Wednesday, March 09, 2016

I'm officially a hipster - joining the vinyl resurgence

Reading my own blog post on the vinyl records I've still got sitting around inspired me. Setting this up was my day yesterday:

And no, that wasn't a planned tribute to George R. Martin - it's a cosmic coincidence.

Still gotta hide some wires, but I've got a turntable system again!

That's a Monoprice hybrid tube amp down there - a steal at $149, though it does have some transformer hum and the Bluetooth is basically useless unless you have low bit rate files. (It works fine for my wife and her older mp3's, but it skips and pops periodically with my 256k and higher files. Small buffer, I guess.) But look at those tubes!

The turntable's a cheap old Teac P-595 that's been sitting in my attic for years - I think the last time I had it hooked up was when I was in college at NYU and working at Zapp Records on Bleecker St., maybe 20 years ago. I did do the smart thing back then and put the best cartridge I could afford on it - an Audio Technica AT331LP. I'm probably going to replace this whole turntable pretty soon, but it still sounds pretty good right now. That old stylus could be digging holes in my records for all I know, though.

The speakers are old Pinnacle PN5+ bookshelf speakers that have also been sitting around, though these in my basement. Love to repurpose old stuff again! These were basically as good as it ever got for bookshelf speakers, and they still sound amazing. (You should buy a used pair on Ebay - they regularly go for $50! Just make sure you check the model number - PN2's, PN4's, even PN8's just don't sound as good.) When I was in high school and college, I worked at a stereo store, so I got to know all the good deals. These speakers were about $150 per pair and they sounded as good even at that time as some others that cost ten times the price. All my co-workers had them, at both stores I worked at.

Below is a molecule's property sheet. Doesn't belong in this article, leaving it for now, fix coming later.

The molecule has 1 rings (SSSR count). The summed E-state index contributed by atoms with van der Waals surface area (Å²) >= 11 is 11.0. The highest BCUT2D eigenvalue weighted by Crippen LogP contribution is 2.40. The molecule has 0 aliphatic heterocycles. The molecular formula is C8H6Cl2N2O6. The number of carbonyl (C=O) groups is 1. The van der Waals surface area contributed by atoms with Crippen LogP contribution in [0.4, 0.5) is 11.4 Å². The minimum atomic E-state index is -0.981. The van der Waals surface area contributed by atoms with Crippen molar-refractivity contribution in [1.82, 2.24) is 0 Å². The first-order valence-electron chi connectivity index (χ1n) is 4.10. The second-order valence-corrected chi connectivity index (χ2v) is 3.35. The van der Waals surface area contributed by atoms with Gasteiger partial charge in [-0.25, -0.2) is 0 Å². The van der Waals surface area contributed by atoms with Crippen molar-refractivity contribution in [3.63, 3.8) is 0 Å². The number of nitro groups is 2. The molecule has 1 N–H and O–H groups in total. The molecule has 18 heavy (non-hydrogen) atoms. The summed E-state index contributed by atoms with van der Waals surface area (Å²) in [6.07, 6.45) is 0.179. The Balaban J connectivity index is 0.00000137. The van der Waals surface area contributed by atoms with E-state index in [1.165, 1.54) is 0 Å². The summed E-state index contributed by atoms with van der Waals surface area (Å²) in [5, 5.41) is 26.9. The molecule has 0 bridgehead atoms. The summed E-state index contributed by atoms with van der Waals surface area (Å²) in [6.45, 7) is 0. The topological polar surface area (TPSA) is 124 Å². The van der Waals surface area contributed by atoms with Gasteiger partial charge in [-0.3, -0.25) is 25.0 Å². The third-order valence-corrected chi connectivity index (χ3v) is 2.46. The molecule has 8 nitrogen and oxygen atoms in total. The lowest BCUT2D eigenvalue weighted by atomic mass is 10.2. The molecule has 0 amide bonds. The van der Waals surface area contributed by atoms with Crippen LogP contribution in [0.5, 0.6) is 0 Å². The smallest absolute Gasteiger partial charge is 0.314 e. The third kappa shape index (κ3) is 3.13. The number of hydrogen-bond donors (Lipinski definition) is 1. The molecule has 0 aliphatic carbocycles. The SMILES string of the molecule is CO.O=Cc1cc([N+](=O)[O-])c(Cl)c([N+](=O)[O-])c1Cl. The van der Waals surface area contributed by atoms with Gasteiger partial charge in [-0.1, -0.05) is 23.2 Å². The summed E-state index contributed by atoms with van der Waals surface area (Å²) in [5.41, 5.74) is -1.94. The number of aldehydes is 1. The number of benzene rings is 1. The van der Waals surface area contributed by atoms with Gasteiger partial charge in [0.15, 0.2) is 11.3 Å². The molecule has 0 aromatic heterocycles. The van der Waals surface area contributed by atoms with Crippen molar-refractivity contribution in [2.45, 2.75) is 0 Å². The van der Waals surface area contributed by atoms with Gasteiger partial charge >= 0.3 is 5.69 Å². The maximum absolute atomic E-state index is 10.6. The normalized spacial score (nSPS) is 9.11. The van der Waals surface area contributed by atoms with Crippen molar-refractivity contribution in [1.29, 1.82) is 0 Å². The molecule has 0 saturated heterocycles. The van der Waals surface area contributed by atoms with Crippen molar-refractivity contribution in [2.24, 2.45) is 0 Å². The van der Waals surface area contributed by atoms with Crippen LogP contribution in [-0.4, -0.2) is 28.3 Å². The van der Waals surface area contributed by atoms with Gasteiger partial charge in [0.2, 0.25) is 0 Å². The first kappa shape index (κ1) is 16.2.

I've bought a few new records since the post that inspired this, including that replacement copy of The Beatles' "Magical Mystery Tour", which I got in Las Vegas at the Beatles Love show. This was actually the first album I ever remember listening to as a kid, when I was about five years old, so the choice here was definitely intentional. That original copy tragically met its end in a temper tantrum I had as an eight year old, in which a giant pile of records was turned into so many shards of broken black plastic. This reissue looks and feels exactly as I remember, including the big booklet and gatefold sleeve. (I remember the original one had a big green apple on the album label, though.)

There is something real about the vinyl renaissance. Having any music on demand all the time is convenient, but it's cheapened it; it's made music background noise. Playing a record brings back what it was like to really listen to music, as an active thing. It makes music seem special again. I remember when it used to be a big deal to go out to a record store and come home with a new album, then sit down and really listen to it. That record was the only thing on your turntable - you weren't going to press a button and switch to something else if 15 seconds of a song was too weird, fast, slow or quiet for you. Your attention span had to be longer.

This isn't just a nostalgia thing, it's not really about sound quality and it's also not somehow about the Rube Goldberg-like complexity of the process. It does take a little more effort to listen to a record, but every part of it's enjoyable. It's not just mashing part of your iPhone screen and hearing something pop into your earphones; even just picking up and putting down the tone arm on a turntable is a satisfying feeling. That's what it's about, and why I think this is going to last - it's about bringing back the enjoyment of listening to music.

I guess I need to start shopping at Urban Outfitters now. (That's a joke.)

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About This Blog

This is increasingly not a blog about Alphabet City, New York. I used to live in the East Village and work on Avenue B, but I no longer do. Why don't I change the name if I'm writing about Japan and video games and guitars? Because New Yorkers are well-rounded people with varied interests, and mine have gone increasingly off the rails over the years. And I don't feel like changing the name. I do still write about New York City sometimes.


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